The New York Times on Delhi autos
[Text and photos by Mayank Austen Soofi]
It’s like Edward Said’s Orientalism, part two, and it tickles. Until now they were only after our pet snakes and harem women. Now they are also reinterpreting for us our humble autos, aka auto rickshaws, aka thuk thuks.
In April 2015, the venerable New York Times dismissed our green Delhi auto as a mere golf cart. In a business page story titled, Uber Adds a Low-Tech Twist to Its Modern Business Model in India, the Gray Lady said:
NEW DELHI — Auto rickshaws are the mangy donkeys of Delhi transport, glorified golf carts that are a cheaper open-air alternative to taxis, and whose drivers enthusiastically embrace Delhi’s perpetual, honking traffic chaos.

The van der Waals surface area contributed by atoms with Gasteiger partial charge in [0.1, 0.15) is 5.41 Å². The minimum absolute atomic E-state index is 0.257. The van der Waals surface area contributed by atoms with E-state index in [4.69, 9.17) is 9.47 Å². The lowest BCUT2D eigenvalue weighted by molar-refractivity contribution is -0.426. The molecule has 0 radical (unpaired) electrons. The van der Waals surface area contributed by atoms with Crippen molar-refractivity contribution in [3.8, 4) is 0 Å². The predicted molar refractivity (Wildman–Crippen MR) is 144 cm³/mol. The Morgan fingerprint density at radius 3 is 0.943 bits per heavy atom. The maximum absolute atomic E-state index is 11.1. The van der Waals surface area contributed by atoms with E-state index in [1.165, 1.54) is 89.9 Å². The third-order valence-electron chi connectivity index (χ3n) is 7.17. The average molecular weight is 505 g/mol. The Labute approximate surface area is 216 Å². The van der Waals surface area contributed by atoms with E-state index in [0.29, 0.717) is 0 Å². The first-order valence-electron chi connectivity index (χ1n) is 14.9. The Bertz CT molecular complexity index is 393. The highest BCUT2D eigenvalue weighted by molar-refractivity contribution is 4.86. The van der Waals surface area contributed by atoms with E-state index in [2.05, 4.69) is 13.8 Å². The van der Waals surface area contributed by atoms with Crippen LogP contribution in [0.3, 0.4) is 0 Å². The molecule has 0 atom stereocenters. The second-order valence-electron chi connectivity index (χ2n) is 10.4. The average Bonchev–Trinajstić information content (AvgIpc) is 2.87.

Some of the green-and-yellow “autos” come equipped with speakers in the back that blare Bollywood hits. Many drivers will allow more than the legal maximum of three riders, leaving some passengers clinging to the sides of the vehicles. Few use their meters without a fight.
Now Uber, the app-based car service that made its name matching technology with luxury, is trying to expand its ultramodern business model from cars to Delhi’s auto rickshaws, which are the definition of retrograde.
The Delhi Walla will not crib about our esteemed autos being compared to mangy donkeys (such sweet beings) but let it be said that it is quite common to hear the women and men of the Times in New York and elsewhere speak of changing the syncreticethographicpshysiologicalfreudian contorurs of the post-colonised, as if touchable and untouchable societies and myriad peoples and their imperfect autos can be shaken up like so many peanuts in a jar. Here’s bottoms up to the running turkeys of American everythingism.
Golf cart, eh?